Congress passed the Coronavirus Aid, Relief, and Economic Security (CARES) Act on March 27, 2020. This Act provides relief for small businesses and their employees who are adversely affected by the outbreak of COVID-19. There were several provisions for businesses, but 3 key features are as follows:
- Employee Retention Credit- Eligible employers are granted a credit against employment taxes equal to 50% of qualified wages for employees who are not working due to partial cessation or significant decline in gross receipts.
- Payroll tax deferral-This defers the payment of the employer’s share of FICA taxes (6.2% portion) for the period including March 27, 2020 to December 31, 2020.
- Paycheck Protection Loan Program (PPLP)-an emergency lending facility, administered by the Small Business Administration (SBA), to provide small business loans on favorable terms to borrowers impacted by the current state of economic uncertainty.
The PPLP targets businesses with 500 employees or less, is partially forgivable and can be used to cover short-term operating expenses during the economic crisis. The loan available is the lessor of $10,000,000 or 2.5 times average monthly payroll costs. Payroll costs being defined as wages, salaries, healthcare benefits and other. Payroll costs do NOT include any compensation to individuals earning more than $100,000 on an annual basis, as prorated for the covered period. The loan will cover operating costs from February 15, 2020 to June 30, 2020.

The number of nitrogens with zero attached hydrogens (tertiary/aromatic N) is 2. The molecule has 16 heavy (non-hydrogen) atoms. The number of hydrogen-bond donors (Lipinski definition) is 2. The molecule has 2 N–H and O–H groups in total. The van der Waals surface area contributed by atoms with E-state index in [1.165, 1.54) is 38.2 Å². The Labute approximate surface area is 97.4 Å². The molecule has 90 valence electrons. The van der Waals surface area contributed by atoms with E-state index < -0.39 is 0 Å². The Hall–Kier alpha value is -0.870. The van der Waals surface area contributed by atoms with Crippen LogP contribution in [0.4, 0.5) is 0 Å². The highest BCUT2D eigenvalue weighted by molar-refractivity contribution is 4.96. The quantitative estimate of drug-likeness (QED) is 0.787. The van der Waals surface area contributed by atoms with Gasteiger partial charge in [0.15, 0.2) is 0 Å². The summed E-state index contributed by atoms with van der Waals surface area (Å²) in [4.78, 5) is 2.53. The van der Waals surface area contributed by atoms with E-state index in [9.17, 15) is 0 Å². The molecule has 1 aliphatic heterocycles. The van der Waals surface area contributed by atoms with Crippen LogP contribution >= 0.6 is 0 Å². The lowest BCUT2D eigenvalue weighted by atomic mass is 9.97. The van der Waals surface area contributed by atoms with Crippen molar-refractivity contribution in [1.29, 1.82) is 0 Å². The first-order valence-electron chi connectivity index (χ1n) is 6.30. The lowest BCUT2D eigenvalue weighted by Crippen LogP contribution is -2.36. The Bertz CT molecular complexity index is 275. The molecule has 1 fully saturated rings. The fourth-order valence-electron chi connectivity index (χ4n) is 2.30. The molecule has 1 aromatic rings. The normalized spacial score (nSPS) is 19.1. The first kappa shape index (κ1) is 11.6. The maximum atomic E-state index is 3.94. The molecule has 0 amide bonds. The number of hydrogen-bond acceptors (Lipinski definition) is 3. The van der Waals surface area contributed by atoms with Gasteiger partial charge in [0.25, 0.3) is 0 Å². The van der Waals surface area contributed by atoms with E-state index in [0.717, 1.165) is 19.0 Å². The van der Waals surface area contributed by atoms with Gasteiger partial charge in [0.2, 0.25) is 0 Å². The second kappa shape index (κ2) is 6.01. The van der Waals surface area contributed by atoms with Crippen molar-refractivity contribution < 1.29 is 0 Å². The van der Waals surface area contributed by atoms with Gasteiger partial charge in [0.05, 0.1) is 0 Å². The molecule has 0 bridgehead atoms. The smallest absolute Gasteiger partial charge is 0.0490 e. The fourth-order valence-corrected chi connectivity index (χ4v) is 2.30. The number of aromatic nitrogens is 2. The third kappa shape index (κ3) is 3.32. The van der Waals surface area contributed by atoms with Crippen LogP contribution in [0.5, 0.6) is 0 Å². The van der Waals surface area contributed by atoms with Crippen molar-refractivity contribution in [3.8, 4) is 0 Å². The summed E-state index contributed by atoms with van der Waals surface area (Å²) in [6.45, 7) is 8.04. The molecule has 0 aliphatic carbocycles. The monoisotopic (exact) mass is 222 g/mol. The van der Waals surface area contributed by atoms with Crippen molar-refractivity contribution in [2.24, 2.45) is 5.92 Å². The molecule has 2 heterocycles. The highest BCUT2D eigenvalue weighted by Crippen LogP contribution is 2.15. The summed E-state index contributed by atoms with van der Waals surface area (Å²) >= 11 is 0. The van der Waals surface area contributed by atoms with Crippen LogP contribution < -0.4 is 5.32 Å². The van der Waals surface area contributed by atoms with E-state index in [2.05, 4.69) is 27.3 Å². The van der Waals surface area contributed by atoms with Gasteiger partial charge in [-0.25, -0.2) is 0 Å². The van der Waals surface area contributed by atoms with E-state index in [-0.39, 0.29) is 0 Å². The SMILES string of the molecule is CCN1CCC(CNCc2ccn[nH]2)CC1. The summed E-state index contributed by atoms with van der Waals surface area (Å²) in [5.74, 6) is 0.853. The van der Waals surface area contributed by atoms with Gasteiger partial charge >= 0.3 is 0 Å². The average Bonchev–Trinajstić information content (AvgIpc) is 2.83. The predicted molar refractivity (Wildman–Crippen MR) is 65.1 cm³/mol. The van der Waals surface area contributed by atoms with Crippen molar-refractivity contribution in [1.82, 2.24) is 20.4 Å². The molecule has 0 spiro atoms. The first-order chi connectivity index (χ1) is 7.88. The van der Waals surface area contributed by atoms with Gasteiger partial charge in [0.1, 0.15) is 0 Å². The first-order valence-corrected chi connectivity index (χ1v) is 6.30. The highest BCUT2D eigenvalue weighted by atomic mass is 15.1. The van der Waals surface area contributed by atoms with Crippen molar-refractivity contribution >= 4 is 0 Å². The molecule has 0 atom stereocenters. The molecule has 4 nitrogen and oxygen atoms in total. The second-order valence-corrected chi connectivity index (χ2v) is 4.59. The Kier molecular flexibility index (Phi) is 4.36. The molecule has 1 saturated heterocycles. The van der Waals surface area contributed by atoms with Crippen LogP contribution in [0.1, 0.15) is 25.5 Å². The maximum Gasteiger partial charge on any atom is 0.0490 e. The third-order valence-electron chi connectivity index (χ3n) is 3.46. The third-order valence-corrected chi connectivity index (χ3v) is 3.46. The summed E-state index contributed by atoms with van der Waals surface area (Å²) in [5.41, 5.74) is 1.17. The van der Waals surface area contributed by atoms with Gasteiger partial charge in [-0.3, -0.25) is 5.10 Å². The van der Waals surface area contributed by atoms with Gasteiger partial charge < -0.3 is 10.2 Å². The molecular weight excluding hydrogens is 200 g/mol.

The features of the loan include six months of deferred payment, fee waivers and a streamlined application process. The loans will have a maximum interest rate of 1% and a maximum term of 2 years. Most importantly borrowers are eligible for loan forgiveness equivalent to the sum spent on covered expenses during the eight-week period after the loan is originated. This is forgiven on a tax-free basis. To qualify for forgiveness, employers must maintain their pre-crisis level of full-time equivalent employees, otherwise the forgiveness is prorated. The amount to be forgiven is the sum of payments made during this eight-week period for operating expenses including payroll costs, mortgage interest, rent, and certain utility payments. The rent/utilities portion can be no more than 25% of the loan for it to be 100% forgivable.
Borrower requirements include a good faith certification that the loan is necessary to maintain payroll and certification that no other assistance is being received. No collateral or personal guarantee is needed. We have inquired of several local banks regarding the application process as the application can be made through any authorized SBA lender. We will keep you posted as more information is received, as it appears the SBA will be overwhelmed with applications.
There are other provisions to the Act, but we wanted to give you the most critical aspects immediately so that action can be taken.
For more information about the CARES Act, Download the CARES Act Summary Report by CCH/Walters Kluwer courtesy of CPAmerica
This material is generic in nature. Before relying on the material in any important matter, users should note date of publication and carefully evaluate its accuracy, currency, completeness, and relevance for their purposes, and should obtain any appropriate professional advice relevant to their particular circumstances.